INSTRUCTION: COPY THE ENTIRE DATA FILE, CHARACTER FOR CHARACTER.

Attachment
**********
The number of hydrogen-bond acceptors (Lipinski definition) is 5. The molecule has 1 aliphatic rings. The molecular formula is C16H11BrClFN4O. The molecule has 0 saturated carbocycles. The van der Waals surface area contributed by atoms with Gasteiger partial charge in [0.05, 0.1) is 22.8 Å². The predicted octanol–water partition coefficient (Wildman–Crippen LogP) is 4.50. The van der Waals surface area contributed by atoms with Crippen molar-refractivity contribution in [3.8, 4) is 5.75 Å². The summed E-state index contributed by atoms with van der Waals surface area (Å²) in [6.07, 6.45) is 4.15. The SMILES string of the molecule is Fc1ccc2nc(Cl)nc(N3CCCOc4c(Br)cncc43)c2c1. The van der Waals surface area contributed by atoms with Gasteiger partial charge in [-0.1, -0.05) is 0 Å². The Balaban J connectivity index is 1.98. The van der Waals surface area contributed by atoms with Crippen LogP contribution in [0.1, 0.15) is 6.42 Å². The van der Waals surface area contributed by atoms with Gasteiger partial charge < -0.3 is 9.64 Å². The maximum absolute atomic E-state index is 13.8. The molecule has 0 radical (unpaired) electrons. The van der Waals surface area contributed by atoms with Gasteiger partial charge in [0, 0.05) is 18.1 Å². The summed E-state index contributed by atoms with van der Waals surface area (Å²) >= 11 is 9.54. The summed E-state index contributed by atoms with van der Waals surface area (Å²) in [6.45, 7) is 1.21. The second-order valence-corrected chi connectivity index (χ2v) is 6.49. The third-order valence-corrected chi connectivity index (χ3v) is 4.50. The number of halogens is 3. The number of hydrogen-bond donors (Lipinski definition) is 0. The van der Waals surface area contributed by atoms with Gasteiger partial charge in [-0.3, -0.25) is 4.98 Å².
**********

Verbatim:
The number of hydrogen-bond acceptors (Lipinski definition) is 5. The molecule has 1 aliphatic rings. The molecular formula is C16H11BrClFN4O. The molecule has 0 saturated carbocycles. The van der Waals surface area contributed by atoms with Gasteiger partial charge in [0.05, 0.1) is 22.8 Å². The predicted octanol–water partition coefficient (Wildman–Crippen LogP) is 4.50. The van der Waals surface area contributed by atoms with Crippen molar-refractivity contribution in [3.8, 4) is 5.75 Å². The summed E-state index contributed by atoms with van der Waals surface area (Å²) in [6.07, 6.45) is 4.15. The SMILES string of the molecule is Fc1ccc2nc(Cl)nc(N3CCCOc4c(Br)cncc43)c2c1. The van der Waals surface area contributed by atoms with Gasteiger partial charge in [-0.1, -0.05) is 0 Å². The Balaban J connectivity index is 1.98. The van der Waals surface area contributed by atoms with Crippen LogP contribution in [0.1, 0.15) is 6.42 Å². The van der Waals surface area contributed by atoms with Gasteiger partial charge < -0.3 is 9.64 Å². The maximum absolute atomic E-state index is 13.8. The molecule has 0 radical (unpaired) electrons. The van der Waals surface area contributed by atoms with Gasteiger partial charge in [0, 0.05) is 18.1 Å². The summed E-state index contributed by atoms with van der Waals surface area (Å²) >= 11 is 9.54. The summed E-state index contributed by atoms with van der Waals surface area (Å²) in [6.45, 7) is 1.21. The second-order valence-corrected chi connectivity index (χ2v) is 6.49. The third-order valence-corrected chi connectivity index (χ3v) is 4.50. The number of halogens is 3. The number of hydrogen-bond donors (Lipinski definition) is 0. The van der Waals surface area contributed by atoms with Gasteiger partial charge in [-0.3, -0.25) is 4.98 Å².